Next, in the second embodiment illustrated in FIG. 5, the transfer lens system 24 b is in a low magnification state which results in a lowly magnified image. Again, the peripheral electron beam 3 a is collimated by the first objective lens 4 a to be in parallel with the optical axis 26, and is caused to intersect with the optical axis 26 on the center plane 7 of the beam separator 23 by the second objective lens 4 b. Subsequently, the peripheral electron beam 3 a passes through the center plane 7 of the beam separator 23, is incident on and strongly converged by the first zoom lens 6 a of the transfer lens system 24 b, and is further strongly converged by the second zoom lens 6 b to intersect with the optical axis 26 at the position of the second main surface of the first projection lens 8 a. Subsequently, the peripheral electron beam 3 a is caused to intersect with the optical axis 26 on the detection plane 9 of the detection system 25 by the second projection lens 8 b.

The main electron beam 3 b in turn is converged by the first objective lens 4 a, and intersects with the optical axis 26 at the center point of the diaphragm 5. This point defines the first cross-over C1. Subsequently, the main electron beam 3 b is collimated by the second objective lens 4 b to be in parallel with the optical axis 26, passes through the center plane 7 of the beam separator 23, and is incident on the first zoom lens 6 a. In the case of the lowly magnified image formation illustrated in FIG. 3, the main electron beam 3 b is incident on the second zoom lens 6 b toward a second main point thereof by the action of the first zoom lens 6 a and equi-potential distribution space 10, and intersects with the optical axis 26 near the center point of the second zoom lens 6 b. This point defines the second cross-over C2. Subsequently, the main electron beam 3 b, which has passed through the second zoom lens 6 b, is incident on and further converged by the first projection lens 8 a, and intersects with the optical axis 26 near the center point of the second projection lens 8 b. This point defines the third cross-over C3.

FIG. 6A illustrates the trajectory of electrons in the transfer lens system 24 b in the case of the lowly magnified image formation described above, and FIG. 6B shows a kinetic energy distribution of electrons associated therewith. Since the configuration of the transfer lens system 24 b is the same as that described in connection with FIG. 4A, a description thereon is omitted herein. As has been previously described in connection with FIG. 5, in the second embodiment, when the transfer lens system 24 b has a very large zooming range, for example, from one to five times, the cross-over of the lowly magnified image formation by the first zoom lens 6 a of the transfer lens system 24 b is defined on the second main surface of the second zoom lens 6 b.

In a lowly magnified image formation, aberration in image formation is mainly generated by the second zoom lens 6 b. The geometric aberration of a lens relates to the height and slope of incident electrons, and the geometric aberration increases as they are made larger and larger. As such, since the main electron beam 3 b is incident on the second zoom lens 6 b of the transfer lens system 24 b toward the second main point thereof in the lowly magnified image formation, the main electron beam 3 b is incident at substantially zero height with a small slope. In this way, in the lowly magnified image formation which involves a wider diverging angle and a larger viewing field size than the highly magnified image formation, the main electron beam 3 b emitted from an off-axis point is incident on the second zoom lens 6 b with a small height and slope, thus making it possible to largely reduce the geometric aberration.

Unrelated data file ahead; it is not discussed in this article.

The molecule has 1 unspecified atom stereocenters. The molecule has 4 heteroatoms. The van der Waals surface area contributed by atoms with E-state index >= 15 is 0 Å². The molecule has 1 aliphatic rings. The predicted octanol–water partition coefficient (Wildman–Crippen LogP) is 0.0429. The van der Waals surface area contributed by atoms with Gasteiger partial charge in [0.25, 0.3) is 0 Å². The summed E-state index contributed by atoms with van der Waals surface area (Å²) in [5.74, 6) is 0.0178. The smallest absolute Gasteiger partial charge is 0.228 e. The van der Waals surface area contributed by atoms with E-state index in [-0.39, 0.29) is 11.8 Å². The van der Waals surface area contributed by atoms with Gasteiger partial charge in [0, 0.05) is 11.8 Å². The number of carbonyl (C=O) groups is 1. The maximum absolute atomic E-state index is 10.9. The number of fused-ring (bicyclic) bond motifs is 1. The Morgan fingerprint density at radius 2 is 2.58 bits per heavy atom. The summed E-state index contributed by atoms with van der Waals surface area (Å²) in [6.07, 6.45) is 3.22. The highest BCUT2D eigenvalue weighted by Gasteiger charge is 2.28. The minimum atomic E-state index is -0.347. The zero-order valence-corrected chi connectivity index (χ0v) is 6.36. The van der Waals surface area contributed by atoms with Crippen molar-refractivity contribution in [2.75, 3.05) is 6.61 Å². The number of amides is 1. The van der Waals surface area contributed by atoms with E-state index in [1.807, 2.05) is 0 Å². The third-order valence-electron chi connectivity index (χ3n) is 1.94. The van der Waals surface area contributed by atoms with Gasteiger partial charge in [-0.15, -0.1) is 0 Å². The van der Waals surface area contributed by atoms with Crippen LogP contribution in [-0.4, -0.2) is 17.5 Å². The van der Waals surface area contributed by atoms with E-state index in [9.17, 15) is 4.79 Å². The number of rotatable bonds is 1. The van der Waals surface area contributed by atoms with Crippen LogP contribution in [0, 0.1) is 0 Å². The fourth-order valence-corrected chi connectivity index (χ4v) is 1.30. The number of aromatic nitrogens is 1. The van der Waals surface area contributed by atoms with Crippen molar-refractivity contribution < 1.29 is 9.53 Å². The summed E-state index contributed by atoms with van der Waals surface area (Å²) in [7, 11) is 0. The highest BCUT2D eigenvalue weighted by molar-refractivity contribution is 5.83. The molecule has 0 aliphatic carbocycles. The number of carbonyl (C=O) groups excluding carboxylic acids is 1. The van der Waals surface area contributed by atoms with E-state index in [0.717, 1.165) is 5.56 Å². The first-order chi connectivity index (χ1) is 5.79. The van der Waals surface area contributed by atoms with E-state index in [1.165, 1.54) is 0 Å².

Further, with the transfer lens system 24 b having a very large zooming range, when a positive voltage is applied to the center electrode of a plurality of electrodes which make up the second zoom lens 6 b, the kinetic energy of the electron beams is increased near the second cross-over C2 because the second cross-over C3 is positioned near the center point of the center electrode of this lens in the lowly magnified image formation, causing the electron beams to pass through the second cross-over C2 at higher speeds. This can result in a shorter electron interaction time and a lower space charge effect.

The degree to which the space charge effect is reduced mainly depends on the length of a space in which the kinetic energy of electron beams is increased and a kinetic energy increasing rate. Thus, when a simulation was made in the projection/image formation optical system 24 illustrated in FIG. 3 with the length of the space chosen to be 15 mm and the electron beam kinetic energy increasing rate chosen to be two, it was confirmed that a reduction of 10% or more could be achieved.

As will be understood from the detailed description of the present invention in connection with the embodiments, the electron interacting time can be reduced to debilitate the space charge effect and largely reduce the geometric aberration by incorporating a contrivance into the configuration of the transfer lens system in the projection/image formation optical system.

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Classifications
U.S. Classification250/311, 250/310, 250/306, 250/307
International ClassificationG01N23/00
Cooperative ClassificationH01J2237/1538, H01J37/153, H01J37/04, H01J2237/04924
European ClassificationH01J37/153, H01J37/04
Legal Events
DateCodeEventDescription
May 21, 2014FPAYFee payment
Year of fee payment: 4
Feb 5, 2008ASAssignment
Owner name: EBARA CORPORATION, JAPAN
Free format text: ASSIGNMENT OF ASSIGNORS INTEREST;ASSIGNORS:REN, WEIMING;MURAKAMI, TAKESHI;REEL/FRAME:020466/0390
Effective date: 20080122